Already in the Old Testament we see pointers to such an option. In contrast to both the totalist and tribalist vision of the human, the Biblical witness portrays humans as being constituted only in interactive relationships, as an act of grace and as gift of the others. In the Book of Genesis, the story of Babel is immediately followed by the story of the call of Abraham. In Abraham, a people is called, its identity is affirmed, and yet such an identity is inseparable from Go(Ts purpose of "all the families of the earth". In the identity of this one people, all peoples will be blessed. Philip Potter points to the fact that even the word blessed' (in Hebrew 'barak') means to share one's strength, one's being with another, to be with the other." In other words, herein is the identification of God's action as affirmation of the identity and purpose of a particular people and yet as locating it inseparably with the whole of the human community. Identity of an individual or a people is constituted only in relation to and for the same of others. The tribalist exclusivism and the totalist assimilation are rejected. In their place an interactive and dialogical relationship is estabished as the foundation of peoples and nations. The call of Abraham is a call to refuse to let one's identity be absolutized and one's borders closed. It is a call to witness to the divine purpose of constituting identity and difference for the sake of the mutual flourishing of all. An individual or a people, in an Abrahamic alternative, is both an act of divine grace and gifts of others. ]]]

[[(Since the 1970s, the voices that call the churches to take seriously the heterogeneity and plurality that mark peoples around the world, and the continuing asymmetrical power relations among churches, have grown clearer and louder, particularly from those who have been marginalized. Most of the major conferences of the World Council of Churches (WCC) and its assemblies have heard them. World mission conferences 'in San Antonio in 1989 and the one in Salvador, Bahia, in 1996 are no exception. In 1991, the Canberra assembly of the World Council of Churches defined the mission of the Church, stating, "The reconciliation brought about by the cross is the basis of the mission of the Church. A reconciled and renewed creation is the goal of the mission of the Church. The vision of God uniting all things in Christ is the driving force of its life and sharing."' The gospel and cultures study process of the WCC provided space for many to express the uniqueness of their identities, plurality and fluidity even within a single cultural process. It stressed the impossibility of any one cultural expression of the Christian story being the norm for every one else. At the same time, sharing the rich experiences of the gospel across diverse cultures led to the call for the active promotion of cross-contextual dialogue, challenge and mutual enrichment.)]]

What are some of the lessons from the ecumenical learning and mutual sharing and critique for our understanding of mission in a pluralistic world?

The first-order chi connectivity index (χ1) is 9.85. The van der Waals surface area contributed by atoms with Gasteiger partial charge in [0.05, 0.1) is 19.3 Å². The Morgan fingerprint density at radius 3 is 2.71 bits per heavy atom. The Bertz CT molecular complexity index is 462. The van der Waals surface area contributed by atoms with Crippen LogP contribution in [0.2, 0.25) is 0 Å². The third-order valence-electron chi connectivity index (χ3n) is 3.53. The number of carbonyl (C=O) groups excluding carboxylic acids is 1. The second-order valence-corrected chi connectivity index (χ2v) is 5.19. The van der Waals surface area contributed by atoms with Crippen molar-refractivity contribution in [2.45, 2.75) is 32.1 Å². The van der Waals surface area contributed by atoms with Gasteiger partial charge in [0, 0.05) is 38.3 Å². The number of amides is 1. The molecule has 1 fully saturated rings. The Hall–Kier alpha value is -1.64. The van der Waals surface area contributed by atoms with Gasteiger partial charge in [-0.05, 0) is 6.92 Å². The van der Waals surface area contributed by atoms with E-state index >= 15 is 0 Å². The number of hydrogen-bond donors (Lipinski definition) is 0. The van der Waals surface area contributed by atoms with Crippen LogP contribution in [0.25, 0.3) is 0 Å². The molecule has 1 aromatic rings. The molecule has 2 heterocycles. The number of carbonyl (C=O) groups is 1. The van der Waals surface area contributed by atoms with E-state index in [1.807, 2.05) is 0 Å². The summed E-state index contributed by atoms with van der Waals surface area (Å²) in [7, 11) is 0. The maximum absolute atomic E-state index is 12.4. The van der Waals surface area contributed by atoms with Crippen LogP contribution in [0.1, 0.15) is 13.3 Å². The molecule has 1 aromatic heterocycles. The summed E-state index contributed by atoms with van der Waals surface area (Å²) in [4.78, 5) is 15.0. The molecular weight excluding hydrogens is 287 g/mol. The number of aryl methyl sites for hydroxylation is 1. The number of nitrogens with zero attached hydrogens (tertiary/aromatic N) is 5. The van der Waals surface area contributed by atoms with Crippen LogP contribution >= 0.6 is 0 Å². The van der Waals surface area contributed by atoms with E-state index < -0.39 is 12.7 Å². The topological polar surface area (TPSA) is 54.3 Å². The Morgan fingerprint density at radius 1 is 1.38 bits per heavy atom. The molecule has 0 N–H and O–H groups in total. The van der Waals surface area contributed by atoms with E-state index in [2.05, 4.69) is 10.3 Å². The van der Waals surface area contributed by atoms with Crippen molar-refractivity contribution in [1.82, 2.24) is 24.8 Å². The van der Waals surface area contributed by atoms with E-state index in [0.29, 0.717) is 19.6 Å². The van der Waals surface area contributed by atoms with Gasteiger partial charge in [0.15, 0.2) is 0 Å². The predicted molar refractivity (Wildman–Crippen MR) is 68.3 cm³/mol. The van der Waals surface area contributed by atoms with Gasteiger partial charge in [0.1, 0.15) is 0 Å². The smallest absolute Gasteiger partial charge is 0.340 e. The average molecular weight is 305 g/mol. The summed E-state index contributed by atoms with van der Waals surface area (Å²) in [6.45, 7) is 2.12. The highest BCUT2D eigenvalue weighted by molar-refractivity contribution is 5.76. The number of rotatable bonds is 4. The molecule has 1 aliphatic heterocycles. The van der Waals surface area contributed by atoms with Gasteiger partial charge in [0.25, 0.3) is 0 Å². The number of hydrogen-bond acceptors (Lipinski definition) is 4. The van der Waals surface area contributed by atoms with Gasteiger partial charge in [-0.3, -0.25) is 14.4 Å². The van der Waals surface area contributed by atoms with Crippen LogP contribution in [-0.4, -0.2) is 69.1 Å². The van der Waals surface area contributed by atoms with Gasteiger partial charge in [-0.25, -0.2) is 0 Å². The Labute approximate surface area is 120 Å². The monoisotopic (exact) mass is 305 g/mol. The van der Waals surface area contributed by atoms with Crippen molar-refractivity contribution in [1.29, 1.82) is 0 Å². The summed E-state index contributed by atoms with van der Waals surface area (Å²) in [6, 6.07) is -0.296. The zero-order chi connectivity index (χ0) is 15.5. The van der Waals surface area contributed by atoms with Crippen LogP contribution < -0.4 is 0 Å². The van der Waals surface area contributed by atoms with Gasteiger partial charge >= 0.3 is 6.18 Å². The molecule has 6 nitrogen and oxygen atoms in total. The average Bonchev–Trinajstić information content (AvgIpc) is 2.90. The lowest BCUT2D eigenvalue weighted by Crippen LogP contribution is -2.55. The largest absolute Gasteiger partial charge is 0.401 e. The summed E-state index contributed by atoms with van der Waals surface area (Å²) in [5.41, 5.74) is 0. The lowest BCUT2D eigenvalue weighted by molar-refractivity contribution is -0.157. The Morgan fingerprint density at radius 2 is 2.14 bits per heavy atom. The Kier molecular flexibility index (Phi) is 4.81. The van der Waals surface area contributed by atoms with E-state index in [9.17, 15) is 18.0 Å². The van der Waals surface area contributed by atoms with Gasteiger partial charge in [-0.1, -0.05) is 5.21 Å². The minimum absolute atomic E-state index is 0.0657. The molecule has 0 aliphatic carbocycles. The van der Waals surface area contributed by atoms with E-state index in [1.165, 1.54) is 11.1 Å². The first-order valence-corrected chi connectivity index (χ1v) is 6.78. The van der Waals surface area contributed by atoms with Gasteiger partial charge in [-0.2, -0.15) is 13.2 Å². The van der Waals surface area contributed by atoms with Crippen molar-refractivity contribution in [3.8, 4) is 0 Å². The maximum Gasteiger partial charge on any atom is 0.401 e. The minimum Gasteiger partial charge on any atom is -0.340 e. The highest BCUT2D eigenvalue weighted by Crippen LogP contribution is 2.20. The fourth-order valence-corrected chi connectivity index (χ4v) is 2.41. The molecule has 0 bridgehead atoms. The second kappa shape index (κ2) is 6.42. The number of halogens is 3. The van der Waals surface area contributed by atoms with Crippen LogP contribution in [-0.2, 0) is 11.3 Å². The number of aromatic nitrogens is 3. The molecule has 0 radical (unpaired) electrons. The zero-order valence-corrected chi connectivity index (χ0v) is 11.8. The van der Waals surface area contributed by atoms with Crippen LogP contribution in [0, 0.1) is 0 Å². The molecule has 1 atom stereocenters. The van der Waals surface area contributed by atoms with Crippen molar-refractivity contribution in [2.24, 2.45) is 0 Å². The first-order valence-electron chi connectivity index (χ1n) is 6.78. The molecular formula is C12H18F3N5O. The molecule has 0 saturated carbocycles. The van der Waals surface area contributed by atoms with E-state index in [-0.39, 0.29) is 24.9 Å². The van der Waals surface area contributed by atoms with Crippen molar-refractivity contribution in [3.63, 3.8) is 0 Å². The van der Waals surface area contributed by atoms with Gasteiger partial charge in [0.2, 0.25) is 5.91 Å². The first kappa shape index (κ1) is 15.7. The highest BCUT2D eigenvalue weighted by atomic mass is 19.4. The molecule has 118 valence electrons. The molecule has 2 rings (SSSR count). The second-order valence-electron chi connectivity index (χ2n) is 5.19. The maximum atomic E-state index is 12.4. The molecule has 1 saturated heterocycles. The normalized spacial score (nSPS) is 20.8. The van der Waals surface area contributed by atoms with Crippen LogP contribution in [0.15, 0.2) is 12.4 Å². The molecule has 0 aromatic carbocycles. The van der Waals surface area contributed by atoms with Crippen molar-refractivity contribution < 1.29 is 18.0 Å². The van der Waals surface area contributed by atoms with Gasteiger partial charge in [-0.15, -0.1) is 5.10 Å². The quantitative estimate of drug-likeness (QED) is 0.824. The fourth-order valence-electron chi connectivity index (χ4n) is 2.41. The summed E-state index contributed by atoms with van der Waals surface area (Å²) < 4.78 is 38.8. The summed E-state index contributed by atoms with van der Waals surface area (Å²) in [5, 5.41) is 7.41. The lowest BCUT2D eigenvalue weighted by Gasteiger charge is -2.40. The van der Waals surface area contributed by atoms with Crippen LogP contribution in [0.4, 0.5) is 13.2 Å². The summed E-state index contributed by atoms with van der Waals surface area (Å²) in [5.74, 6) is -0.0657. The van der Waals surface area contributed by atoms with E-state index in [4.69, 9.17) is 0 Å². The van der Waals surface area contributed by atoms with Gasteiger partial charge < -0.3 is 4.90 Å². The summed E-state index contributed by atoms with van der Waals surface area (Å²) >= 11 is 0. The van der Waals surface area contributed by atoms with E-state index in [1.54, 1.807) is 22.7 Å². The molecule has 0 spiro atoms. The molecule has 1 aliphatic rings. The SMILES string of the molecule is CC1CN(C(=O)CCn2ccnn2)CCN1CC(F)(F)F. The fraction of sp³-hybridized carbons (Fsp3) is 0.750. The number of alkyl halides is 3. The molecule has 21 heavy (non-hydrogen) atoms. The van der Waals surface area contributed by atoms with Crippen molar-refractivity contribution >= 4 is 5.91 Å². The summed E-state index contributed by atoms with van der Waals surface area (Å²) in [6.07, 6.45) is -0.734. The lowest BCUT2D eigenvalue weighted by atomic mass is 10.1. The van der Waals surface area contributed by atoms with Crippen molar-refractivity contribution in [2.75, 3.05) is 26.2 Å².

The cross-cultural experience has taught us that underlying the dominant ways of dealing with pluralism are three factors. It is these three factors that lead peoples and groups to manage plurality either by assimilating difference or eliminating it. These are three aspects of an attitude, a habit of thought, if you will, that lie behind the totlistic, tribalistic as well as the liberal ways of constructing the other that I pointed to above. They are:

- a 'centering,' an essentializing of one's self, one's nation, market, values, norms, etc. in such a way that they are taken to be the universal and true; the rest are conceived often in oppositional terms;

- an erecting and maintaining of borders to exclude the other, and relationships are primarily external; a silencing or even eliminating the voice of the other;

- a desire for dominating power that turns the other into 'serviceable' to oneself or one's group.

I submit that an adequate understanding of the practice of mission and ministry today involves a de-centering of selves, a courageous border-crossing and empowering multiple even contesting voices within a shared communion. Mission as reconciliation is an embracing of the other in the place of exclusion - a new relationship with God, with each other and with creation that is free of domination and fragmentation in the perspective of the reign of God. It is my belief that the life and witness the Christian communities provide us insights into such a threefold mission that is demanded of us today.

Let me develop each of these three aspects of the mission of the Church briefly.

First, Mission as a critique of a culture of autonomous identities and as a proclamation of catholic personhood in Christ.

First, an authentic way of dealing with pluralism calls for a de-centering of individual and collective identities that have been constructed as autonomous and self-sufficient. Look for a moment at the story of the Pentecost. The story is set against the disciples' question whether the kingdom of Israel will be restored and their identity would be affirmed. However, Jesus' response rather highlights that when the Spirit does come upon them, they would disperse. Their collective existence will be de-centered and they will go to the ends of the earth. Their identities from now on are to be defined in terms of their plural locations and the diverse peoples among whom they will go to witness. A centripetal quest is responded to with a promise of centrifugal dispersal. There is no central place, no single language, and no single authoritative seat of power, not even Jerusalem. Later on, the disciples come to learn that baptism itself is a sign of the alternative identity of a new and inclusive humanity, which replaces exclusivist ways of defining oneself. In this process there is a de-centering of identifies, whether they be defined either purely in terms of polis, i.e., the nation/city state to which one belongs, or in terms of blood, i.e., one's ethnic and blood relationships.